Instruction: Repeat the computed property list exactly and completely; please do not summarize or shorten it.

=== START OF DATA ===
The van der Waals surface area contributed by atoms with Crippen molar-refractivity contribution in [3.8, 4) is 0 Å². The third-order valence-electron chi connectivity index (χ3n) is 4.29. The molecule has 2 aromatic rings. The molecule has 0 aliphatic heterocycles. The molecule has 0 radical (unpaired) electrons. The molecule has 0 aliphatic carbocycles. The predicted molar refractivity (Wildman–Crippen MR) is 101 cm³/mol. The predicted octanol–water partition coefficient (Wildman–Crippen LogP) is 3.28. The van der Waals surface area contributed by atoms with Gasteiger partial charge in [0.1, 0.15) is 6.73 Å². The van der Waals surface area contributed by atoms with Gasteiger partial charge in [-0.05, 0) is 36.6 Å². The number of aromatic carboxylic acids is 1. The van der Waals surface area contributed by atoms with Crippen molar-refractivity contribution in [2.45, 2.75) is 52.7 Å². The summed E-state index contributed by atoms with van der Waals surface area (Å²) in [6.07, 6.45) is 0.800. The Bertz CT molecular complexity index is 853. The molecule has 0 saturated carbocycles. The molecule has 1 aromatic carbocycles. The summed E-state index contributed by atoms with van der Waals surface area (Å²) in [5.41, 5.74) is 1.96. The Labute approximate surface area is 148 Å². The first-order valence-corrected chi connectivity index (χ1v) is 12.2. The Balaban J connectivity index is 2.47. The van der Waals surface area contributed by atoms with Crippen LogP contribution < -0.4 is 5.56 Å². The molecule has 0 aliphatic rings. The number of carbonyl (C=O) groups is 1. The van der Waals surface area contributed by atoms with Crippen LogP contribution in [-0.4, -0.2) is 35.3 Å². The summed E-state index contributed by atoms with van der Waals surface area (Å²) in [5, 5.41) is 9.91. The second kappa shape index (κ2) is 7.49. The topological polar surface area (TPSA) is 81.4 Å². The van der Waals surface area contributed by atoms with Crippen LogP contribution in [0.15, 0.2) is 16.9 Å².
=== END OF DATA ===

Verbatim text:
The van der Waals surface area contributed by atoms with Crippen molar-refractivity contribution in [3.8, 4) is 0 Å². The third-order valence-electron chi connectivity index (χ3n) is 4.29. The molecule has 2 aromatic rings. The molecule has 0 aliphatic heterocycles. The molecule has 0 radical (unpaired) electrons. The molecule has 0 aliphatic carbocycles. The predicted molar refractivity (Wildman–Crippen MR) is 101 cm³/mol. The predicted octanol–water partition coefficient (Wildman–Crippen LogP) is 3.28. The van der Waals surface area contributed by atoms with Gasteiger partial charge in [0.1, 0.15) is 6.73 Å². The van der Waals surface area contributed by atoms with Gasteiger partial charge in [-0.05, 0) is 36.6 Å². The number of aromatic carboxylic acids is 1. The van der Waals surface area contributed by atoms with Crippen molar-refractivity contribution in [2.45, 2.75) is 52.7 Å². The summed E-state index contributed by atoms with van der Waals surface area (Å²) in [6.07, 6.45) is 0.800. The Bertz CT molecular complexity index is 853. The molecule has 0 saturated carbocycles. The molecule has 1 aromatic carbocycles. The summed E-state index contributed by atoms with van der Waals surface area (Å²) in [5.41, 5.74) is 1.96. The Labute approximate surface area is 148 Å². The first-order valence-corrected chi connectivity index (χ1v) is 12.2. The Balaban J connectivity index is 2.47. The van der Waals surface area contributed by atoms with Crippen LogP contribution < -0.4 is 5.56 Å². The molecule has 0 aliphatic rings. The number of carbonyl (C=O) groups is 1. The van der Waals surface area contributed by atoms with Crippen LogP contribution in [-0.4, -0.2) is 35.3 Å². The summed E-state index contributed by atoms with van der Waals surface area (Å²) in [5, 5.41) is 9.91. The second kappa shape index (κ2) is 7.49. The topological polar surface area (TPSA) is 81.4 Å². The van der Waals surface area contributed by atoms with Crippen LogP contribution in [0.15, 0.2) is 16.9 Å².